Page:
Wednesday, June 17, 2009

spain: day three (sunday in the barri gotic)

the thing about spain is that it didn't seem to understand my need for coffee first thing in the morning. there was no coffee maker in our hotel room, and as far as we could tell, no room service in our hotel. there was some sort of breakfast situation downstairs from six to seven a.m., but i was never awake early enough for that. so the morning of day three, alan was extra amazing and ran out for coffee from a nearby cafe. after we got dressed and ready, we picked up a light breakfast and headed back down toward the placa catalunya.

from the placa, we walked down avinguda portal d'angel, past lots of fancy shops and not-so-fancy stands selling little trinkets. we heard some music coming from one of the tiny side streets and decided to explore further, following the sounds down the narrow cobbled lane until we discovered some sort of procession... all sorts of people, young and old, were emerging from a gate in the stone wall, some playing music, some carrying a big shrine-type thing (it reminded me of a mardi-gras float with jesus on top), others were carrying banners or nothing at all. tiny older women wore black mantillas, and the musicians all wore green. they were all very serious-faced, and as they passed we followed some other onlookers through the gate into a lovely little hidden courtyard. there was a little flower shop on our left, and directly in front of us was a beautiful 15th century church. the cloister was charming and quiet, and we just couldn't believe our luck, that we had found this incredible little church, tucked away where we would never have expected to find such a thing.

we could still hear the music as we left the courtyard, although we could no longer see the procession. continuing down our original path, we came to a fork in the road. before we made our decision, we took a moment to admire a 17th-century fountain that once served as the last watering stop for horses on the way out of barcino (ancient barcelona). past the fountain, we came to a square where there were two towers, left over from the walls that surrounded the city in roman times.

eventually we came to the cathedral of barcelona, a 14th-century gothic cathedral dedicated to one of the patron saints of barcelona, santa eulalia. we toured the cloister, where thirteen geese are kept at all times, in honor of eulalia. i don't have good history with geese (they're mean!), but these ones were behind a gate, so i felt pretty safe. we left the cloister and made our way to the front of the cathedral, which sadly was under construction and hidden behind a giant picture of what it was supposed to look like. a large crowd had gathered out in the square in front of the church, and there was a group of musicians seated on the cathedral steps. it was time for the sardana dances! every sunday at noon, locals of all ages come together to celebrate catalan pride with this traditional circle dance - dancers put their belongings in the center of the circle and join hands, moving to the music made by the cobla band on the steps. we watched in awe as up to seven circles formed during each song. everyone seemed to know the dance, young and old, and anyone could join any circle at any time.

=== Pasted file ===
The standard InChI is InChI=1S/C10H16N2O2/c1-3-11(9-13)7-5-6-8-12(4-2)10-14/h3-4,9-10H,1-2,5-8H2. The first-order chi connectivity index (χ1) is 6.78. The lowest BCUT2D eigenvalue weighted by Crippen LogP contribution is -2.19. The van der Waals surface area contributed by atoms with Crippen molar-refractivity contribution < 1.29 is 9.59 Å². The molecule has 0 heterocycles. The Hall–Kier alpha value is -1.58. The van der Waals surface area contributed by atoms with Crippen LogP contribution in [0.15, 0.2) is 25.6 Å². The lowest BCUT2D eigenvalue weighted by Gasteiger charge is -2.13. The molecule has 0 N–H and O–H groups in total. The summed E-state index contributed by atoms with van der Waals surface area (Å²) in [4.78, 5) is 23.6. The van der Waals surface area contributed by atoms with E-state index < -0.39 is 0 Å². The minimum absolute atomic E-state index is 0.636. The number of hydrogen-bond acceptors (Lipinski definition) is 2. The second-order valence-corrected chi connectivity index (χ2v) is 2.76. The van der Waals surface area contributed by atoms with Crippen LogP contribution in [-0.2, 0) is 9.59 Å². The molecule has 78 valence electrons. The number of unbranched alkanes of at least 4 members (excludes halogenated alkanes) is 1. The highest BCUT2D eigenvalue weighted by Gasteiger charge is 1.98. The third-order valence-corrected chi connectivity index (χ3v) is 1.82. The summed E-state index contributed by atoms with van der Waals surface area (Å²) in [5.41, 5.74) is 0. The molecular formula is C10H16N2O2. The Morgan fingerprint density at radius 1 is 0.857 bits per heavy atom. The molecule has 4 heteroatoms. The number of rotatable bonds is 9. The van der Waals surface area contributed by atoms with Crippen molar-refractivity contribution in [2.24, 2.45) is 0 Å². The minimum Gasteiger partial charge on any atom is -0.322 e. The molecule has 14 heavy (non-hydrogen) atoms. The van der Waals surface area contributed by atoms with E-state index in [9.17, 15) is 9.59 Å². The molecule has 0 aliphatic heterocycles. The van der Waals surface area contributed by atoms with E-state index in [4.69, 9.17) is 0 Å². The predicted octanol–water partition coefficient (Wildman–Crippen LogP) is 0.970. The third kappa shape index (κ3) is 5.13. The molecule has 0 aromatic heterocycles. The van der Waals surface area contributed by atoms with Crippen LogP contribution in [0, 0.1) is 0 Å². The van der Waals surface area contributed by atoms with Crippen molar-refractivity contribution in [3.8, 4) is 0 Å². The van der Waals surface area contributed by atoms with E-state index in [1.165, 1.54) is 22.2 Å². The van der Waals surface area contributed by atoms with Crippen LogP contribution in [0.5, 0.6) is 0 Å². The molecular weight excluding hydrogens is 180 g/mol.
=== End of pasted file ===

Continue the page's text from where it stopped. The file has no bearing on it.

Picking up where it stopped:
we ate a small lunch at a lovely little cafe (margherita focaccia) and wandered around the narrow cobbled streets of the gothic quarter for a bit. everywhere we turned, there were hidden plazas and sunday concerts - there was always soft music coming from somewhere. we found and toured the picasso museum, which housed an amazing collection of picasso's works from every stage in his artistic journey. it was fascinating to see it all laid out like that. and there was an entire room dedicated to his fifty-ish interpretations of velazques' famous las meninas. after the picasso museum, we ate a tortilla espanola (more like an omelet than a tortilla) at the museum's textil cafe, tucked away in a sweet little courtyard nearby.

we did a little more wandering and found ourselves in barcelona's ribera (el born) neighborhood. behind the church was a long narrow square that we learned was once used for jousting. there was also a monument with an eternal flame, dedicated to catalonia's own september 11th tragedy, a massacre of catalan patriots that happened almost three hundred years ago.

it was getting to be siesta time, so we looked for the metro (actually, got lost looking for the metro) and took it back to our hotel. after our nap, we took our cava and cerveza and hopped on the metro again, bound for the magic fountains! as it happened, our arrival at the national palace coincided with the end of a futbol game... celebrating fans were out in droves, cheering and making mischief. kids were playing in the mountain of foamy bubbles they had created in one of the small fountains. the magic fountain itself was pretty impressive - every twenty minutes or so there was a fantastic light and water show set to music. we sipped our bebidas and watched two or three different shows, and a few of the people too. this woman in particular was absolutely...mesmerized.

once we were back in the eixample, we ate a delicious tapas dinner at a table outside - seafood croquettes, patatas bravas, a bikini sandwich, and paella. they kicked us out at midnight because they were closing the outside seating area, so, satisfied with our meal and our day, we went home for some sleep!

No comments: